How to Date As a Feminist

Being a feminist means you value yourself as a person, and that as a woman with power, worth, and self-confidence, you come to a date as an equal with your date. It also means you have the power to say no to many of the restrictive dating norms, and that can be wonderful for your partner. Being a feminist means you can be fun, free, sexy, and not have to compromise yourself because its somehow unfeminine.


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    Be comfortable with yourself. Remember that dating is about your own personal happiness; it is not about conforming to a certain kind of image or typerelationship with a certain kind of person. Move at your own pace, make decisions based on your comfort level, and communicate with your date.
    • For example, you do not have to dress a certain way or put on make-up because you are supposed to.
    • If you do not like hanging out at night clubs, do not try to pick up dates at night clubs. You want a date that likes what you like, and if you hate the bar scene, you will not find your dream guy or girl there.
    • If you do not want to get physical on the first date, you have every right to honor that feeling; that does not make you prudish. If you do want to get physical on a first date, that also does not mean you are "easy" or "slutty", it just means you feel a different way.
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    It is OK not to act "girly". Some women are very classically "feminine", while others are not. Women do not have to be shallow, emotionally unbalanced, or clingy. Men do not have to be aggressive, emotionally distant, or dominant. What's important is that you present yourself as you see yourself. Be you.
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    Recognize that not everyone will share the same values as you. Not every guy (no matter how "nice", "educated" and so on) really understands and appreciates how to date a person with feminist ideals. Some people are looking for their significant other to be subservient, an accessory, or a sex object. When you encounter these people, move on. It's not wrong to want to change someone for whom you've become attracted, but know that you won't always be successful and you might end up getting hurt worse in the process.
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    Be open about your beliefs. There is nothing wrong with desiring a relationship built on mutual respect, understanding, and equality. Being upfront with what you believe will also make it easier to weed out anyone who doesn't fit your standard.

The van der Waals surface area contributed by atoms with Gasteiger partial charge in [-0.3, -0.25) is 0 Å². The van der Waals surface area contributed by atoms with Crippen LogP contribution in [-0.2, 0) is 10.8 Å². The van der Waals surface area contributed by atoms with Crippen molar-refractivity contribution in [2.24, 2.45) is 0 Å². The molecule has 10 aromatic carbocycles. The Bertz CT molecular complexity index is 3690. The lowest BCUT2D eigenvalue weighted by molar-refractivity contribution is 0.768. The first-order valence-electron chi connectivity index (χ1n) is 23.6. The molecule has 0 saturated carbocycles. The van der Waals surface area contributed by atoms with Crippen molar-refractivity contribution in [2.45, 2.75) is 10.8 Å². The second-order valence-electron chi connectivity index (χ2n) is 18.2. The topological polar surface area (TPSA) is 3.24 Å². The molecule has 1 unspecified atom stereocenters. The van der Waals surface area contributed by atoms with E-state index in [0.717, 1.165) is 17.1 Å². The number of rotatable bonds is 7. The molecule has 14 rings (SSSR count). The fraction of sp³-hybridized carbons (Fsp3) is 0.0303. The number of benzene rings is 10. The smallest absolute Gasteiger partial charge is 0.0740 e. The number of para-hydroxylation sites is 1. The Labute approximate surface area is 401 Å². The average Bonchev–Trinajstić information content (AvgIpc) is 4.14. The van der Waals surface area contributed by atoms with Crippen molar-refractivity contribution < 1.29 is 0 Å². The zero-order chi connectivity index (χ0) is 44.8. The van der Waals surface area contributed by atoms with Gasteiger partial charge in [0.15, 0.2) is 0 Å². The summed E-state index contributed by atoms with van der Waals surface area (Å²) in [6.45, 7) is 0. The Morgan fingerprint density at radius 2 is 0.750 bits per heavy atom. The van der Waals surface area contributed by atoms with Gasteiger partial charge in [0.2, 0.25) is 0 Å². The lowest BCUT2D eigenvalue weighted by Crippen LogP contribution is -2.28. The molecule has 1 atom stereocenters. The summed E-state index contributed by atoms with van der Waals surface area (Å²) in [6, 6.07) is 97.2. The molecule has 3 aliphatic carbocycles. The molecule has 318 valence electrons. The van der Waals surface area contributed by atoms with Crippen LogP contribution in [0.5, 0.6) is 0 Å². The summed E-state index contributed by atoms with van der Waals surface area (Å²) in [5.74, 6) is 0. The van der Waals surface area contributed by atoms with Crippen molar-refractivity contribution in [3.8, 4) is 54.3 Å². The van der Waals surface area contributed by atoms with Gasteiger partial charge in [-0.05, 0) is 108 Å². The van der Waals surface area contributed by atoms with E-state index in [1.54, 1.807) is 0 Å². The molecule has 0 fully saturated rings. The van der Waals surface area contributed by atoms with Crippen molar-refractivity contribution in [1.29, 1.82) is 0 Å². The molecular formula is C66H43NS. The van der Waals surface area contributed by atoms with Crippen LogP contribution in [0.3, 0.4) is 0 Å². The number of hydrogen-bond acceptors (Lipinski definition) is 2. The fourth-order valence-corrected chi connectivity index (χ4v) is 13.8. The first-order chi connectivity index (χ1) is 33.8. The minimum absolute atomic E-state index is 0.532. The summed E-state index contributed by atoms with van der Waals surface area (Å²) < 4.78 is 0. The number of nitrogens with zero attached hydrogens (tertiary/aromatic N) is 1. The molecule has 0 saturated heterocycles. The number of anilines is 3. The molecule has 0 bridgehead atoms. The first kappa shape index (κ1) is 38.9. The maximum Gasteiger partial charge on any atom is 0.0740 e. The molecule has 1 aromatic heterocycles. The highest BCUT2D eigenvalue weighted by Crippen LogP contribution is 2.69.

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    Don't make assumptions based on appearance. Think of all the ways you defy convention and stereotypes and assume the same is true of most people. If you assume anyone wearing expensive clothing or any man who watches Jersey Shore isn't a feminist, you could be missing out on meeting a lot of wonderful people.
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    Date on your terms. Make the first move if you want to, wait if you don't. Kiss on the first date if you feel compelled. Have sex on the first date if you feel compelled. There is no wrong way to date.


  • Don't base your self worth on your ability to get a date or whether or not you're in a relationship. You're awesome. Believe that.
  • Prepare yourself that whomever you date may be unsure of what you expect from them. Some men and women expect feminists to be completely opposed to having their dinner paid for, doors opened for them, etc. Be upfront about what you appreciate and what you don't.
  • Being single is not the end of the world. The apocalypse is. Love is the ultimate goal, but love can be found in many, many places. Don't limit yourself by believing you must be in a relationship to be loved.
  • Don't be afraid to answer questions. Just because someone doesn't know why you want something doesn't mean they won't understand once you explain it to them- nor does it mean they won't agree.
  • Look to your other feminist friends for support. Some people may not understand why you want the things you do in a relationship, so having people you can commiserate and share your joys with will be a valuable asset.


  • Be ready for questions or rebuttals when stating your beliefs. A man (or woman, or whomever you are dating) does not have any right to tell you to stop it completely. If he tells you he feels you are belittling men by having a certain type of opinion, ask him why and share your thoughts - even if your partner does not identify as a feminist, you can learn many useful things and grow together. Tell him why you hold the opinion you do and don't be afraid to introduce terms like heteronormativity if they help you explain better; if he tells you that you have offended him and tells you to apologize, then talk about why you have offended it, so you may know the root of it. Tell him you didn't intend his feelings to get hurt, and clear up any misconceptions or misunderstandings. Accept that the person you're dating probably has some pre-conceived notion of feminists, and that might temper his reactions as well and undoing the prejudices may take some time. Do not make broad generalizations about men or women or any other gender as that might make your partner feel belittled.

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Categories: Feminism and Sexism | Getting a Date